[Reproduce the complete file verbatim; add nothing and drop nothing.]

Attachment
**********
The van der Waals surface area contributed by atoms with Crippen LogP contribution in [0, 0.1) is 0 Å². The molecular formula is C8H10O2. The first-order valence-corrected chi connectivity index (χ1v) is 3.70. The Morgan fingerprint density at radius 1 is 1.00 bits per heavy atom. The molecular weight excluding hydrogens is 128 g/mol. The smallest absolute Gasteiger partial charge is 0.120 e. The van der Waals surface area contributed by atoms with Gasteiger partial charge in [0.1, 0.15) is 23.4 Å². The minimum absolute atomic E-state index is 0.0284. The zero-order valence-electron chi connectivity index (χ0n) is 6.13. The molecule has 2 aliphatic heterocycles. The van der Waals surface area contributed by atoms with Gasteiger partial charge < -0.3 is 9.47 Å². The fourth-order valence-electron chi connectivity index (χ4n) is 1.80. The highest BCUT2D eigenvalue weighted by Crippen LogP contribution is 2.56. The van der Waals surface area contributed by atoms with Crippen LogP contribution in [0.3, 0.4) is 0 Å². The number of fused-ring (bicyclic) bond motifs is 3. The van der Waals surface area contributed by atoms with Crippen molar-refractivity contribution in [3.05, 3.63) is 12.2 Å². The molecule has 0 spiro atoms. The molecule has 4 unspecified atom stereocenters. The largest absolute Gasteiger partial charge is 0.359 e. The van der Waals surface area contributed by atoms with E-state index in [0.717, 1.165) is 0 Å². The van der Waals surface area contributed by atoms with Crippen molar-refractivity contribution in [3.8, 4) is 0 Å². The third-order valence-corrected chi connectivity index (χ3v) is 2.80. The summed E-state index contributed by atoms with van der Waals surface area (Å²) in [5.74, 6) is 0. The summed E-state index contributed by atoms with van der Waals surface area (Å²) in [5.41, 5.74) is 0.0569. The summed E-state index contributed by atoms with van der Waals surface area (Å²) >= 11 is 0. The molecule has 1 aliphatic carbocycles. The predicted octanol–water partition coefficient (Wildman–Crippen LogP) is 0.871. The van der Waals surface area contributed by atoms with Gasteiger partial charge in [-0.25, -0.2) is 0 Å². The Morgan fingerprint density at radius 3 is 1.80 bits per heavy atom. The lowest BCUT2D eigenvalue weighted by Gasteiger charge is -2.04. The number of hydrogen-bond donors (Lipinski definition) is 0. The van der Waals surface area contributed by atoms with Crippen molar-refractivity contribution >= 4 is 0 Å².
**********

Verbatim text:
The van der Waals surface area contributed by atoms with Crippen LogP contribution in [0, 0.1) is 0 Å². The molecular formula is C8H10O2. The first-order valence-corrected chi connectivity index (χ1v) is 3.70. The Morgan fingerprint density at radius 1 is 1.00 bits per heavy atom. The molecular weight excluding hydrogens is 128 g/mol. The smallest absolute Gasteiger partial charge is 0.120 e. The van der Waals surface area contributed by atoms with Gasteiger partial charge in [0.1, 0.15) is 23.4 Å². The minimum absolute atomic E-state index is 0.0284. The zero-order valence-electron chi connectivity index (χ0n) is 6.13. The molecule has 2 aliphatic heterocycles. The van der Waals surface area contributed by atoms with Gasteiger partial charge < -0.3 is 9.47 Å². The fourth-order valence-electron chi connectivity index (χ4n) is 1.80. The highest BCUT2D eigenvalue weighted by Crippen LogP contribution is 2.56. The van der Waals surface area contributed by atoms with Crippen LogP contribution in [0.3, 0.4) is 0 Å². The number of fused-ring (bicyclic) bond motifs is 3. The van der Waals surface area contributed by atoms with Crippen molar-refractivity contribution in [3.05, 3.63) is 12.2 Å². The molecule has 0 spiro atoms. The molecule has 4 unspecified atom stereocenters. The largest absolute Gasteiger partial charge is 0.359 e. The van der Waals surface area contributed by atoms with E-state index in [0.717, 1.165) is 0 Å². The van der Waals surface area contributed by atoms with Crippen molar-refractivity contribution in [3.8, 4) is 0 Å². The third-order valence-corrected chi connectivity index (χ3v) is 2.80. The summed E-state index contributed by atoms with van der Waals surface area (Å²) in [5.74, 6) is 0. The summed E-state index contributed by atoms with van der Waals surface area (Å²) in [5.41, 5.74) is 0.0569. The summed E-state index contributed by atoms with van der Waals surface area (Å²) >= 11 is 0. The molecule has 1 aliphatic carbocycles. The predicted octanol–water partition coefficient (Wildman–Crippen LogP) is 0.871. The van der Waals surface area contributed by atoms with Gasteiger partial charge in [-0.25, -0.2) is 0 Å². The Morgan fingerprint density at radius 3 is 1.80 bits per heavy atom. The lowest BCUT2D eigenvalue weighted by Gasteiger charge is -2.04. The number of hydrogen-bond donors (Lipinski definition) is 0. The van der Waals surface area contributed by atoms with Crippen molar-refractivity contribution >= 4 is 0 Å².